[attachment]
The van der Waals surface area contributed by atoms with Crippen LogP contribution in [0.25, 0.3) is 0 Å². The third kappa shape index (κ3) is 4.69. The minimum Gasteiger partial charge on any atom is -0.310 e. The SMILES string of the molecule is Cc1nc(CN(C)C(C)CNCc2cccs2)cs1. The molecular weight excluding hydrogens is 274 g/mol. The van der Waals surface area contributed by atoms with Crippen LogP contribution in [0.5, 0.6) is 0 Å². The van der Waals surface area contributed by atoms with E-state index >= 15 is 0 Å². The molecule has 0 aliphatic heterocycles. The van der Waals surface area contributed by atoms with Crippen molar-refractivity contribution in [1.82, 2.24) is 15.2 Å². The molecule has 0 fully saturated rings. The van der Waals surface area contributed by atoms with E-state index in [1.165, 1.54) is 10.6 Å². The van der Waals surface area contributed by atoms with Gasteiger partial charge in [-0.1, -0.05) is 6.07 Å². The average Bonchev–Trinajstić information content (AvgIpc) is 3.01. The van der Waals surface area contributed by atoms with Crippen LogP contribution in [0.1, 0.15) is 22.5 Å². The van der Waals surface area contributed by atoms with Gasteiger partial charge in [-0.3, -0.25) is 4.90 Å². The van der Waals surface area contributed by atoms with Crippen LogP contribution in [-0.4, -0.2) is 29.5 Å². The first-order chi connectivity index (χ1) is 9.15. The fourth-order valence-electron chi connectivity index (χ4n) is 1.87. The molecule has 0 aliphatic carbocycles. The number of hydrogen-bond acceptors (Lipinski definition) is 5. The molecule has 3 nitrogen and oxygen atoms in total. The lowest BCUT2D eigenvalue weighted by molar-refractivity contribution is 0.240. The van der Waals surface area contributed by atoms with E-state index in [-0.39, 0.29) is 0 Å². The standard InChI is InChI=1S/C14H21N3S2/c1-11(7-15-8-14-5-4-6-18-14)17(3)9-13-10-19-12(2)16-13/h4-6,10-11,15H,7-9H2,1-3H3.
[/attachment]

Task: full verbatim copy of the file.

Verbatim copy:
The van der Waals surface area contributed by atoms with Crippen LogP contribution in [0.25, 0.3) is 0 Å². The third kappa shape index (κ3) is 4.69. The minimum Gasteiger partial charge on any atom is -0.310 e. The SMILES string of the molecule is Cc1nc(CN(C)C(C)CNCc2cccs2)cs1. The molecular weight excluding hydrogens is 274 g/mol. The van der Waals surface area contributed by atoms with Crippen LogP contribution in [0.5, 0.6) is 0 Å². The van der Waals surface area contributed by atoms with E-state index >= 15 is 0 Å². The molecule has 0 aliphatic heterocycles. The van der Waals surface area contributed by atoms with Crippen molar-refractivity contribution in [1.82, 2.24) is 15.2 Å². The molecule has 0 fully saturated rings. The van der Waals surface area contributed by atoms with E-state index in [1.165, 1.54) is 10.6 Å². The van der Waals surface area contributed by atoms with Gasteiger partial charge in [-0.1, -0.05) is 6.07 Å². The average Bonchev–Trinajstić information content (AvgIpc) is 3.01. The van der Waals surface area contributed by atoms with Crippen LogP contribution in [0.1, 0.15) is 22.5 Å². The van der Waals surface area contributed by atoms with Gasteiger partial charge in [-0.3, -0.25) is 4.90 Å². The van der Waals surface area contributed by atoms with Crippen LogP contribution in [-0.4, -0.2) is 29.5 Å². The first-order chi connectivity index (χ1) is 9.15. The fourth-order valence-electron chi connectivity index (χ4n) is 1.87. The molecule has 0 aliphatic carbocycles. The number of hydrogen-bond acceptors (Lipinski definition) is 5. The molecule has 3 nitrogen and oxygen atoms in total. The lowest BCUT2D eigenvalue weighted by molar-refractivity contribution is 0.240. The van der Waals surface area contributed by atoms with E-state index in [-0.39, 0.29) is 0 Å². The standard InChI is InChI=1S/C14H21N3S2/c1-11(7-15-8-14-5-4-6-18-14)17(3)9-13-10-19-12(2)16-13/h4-6,10-11,15H,7-9H2,1-3H3.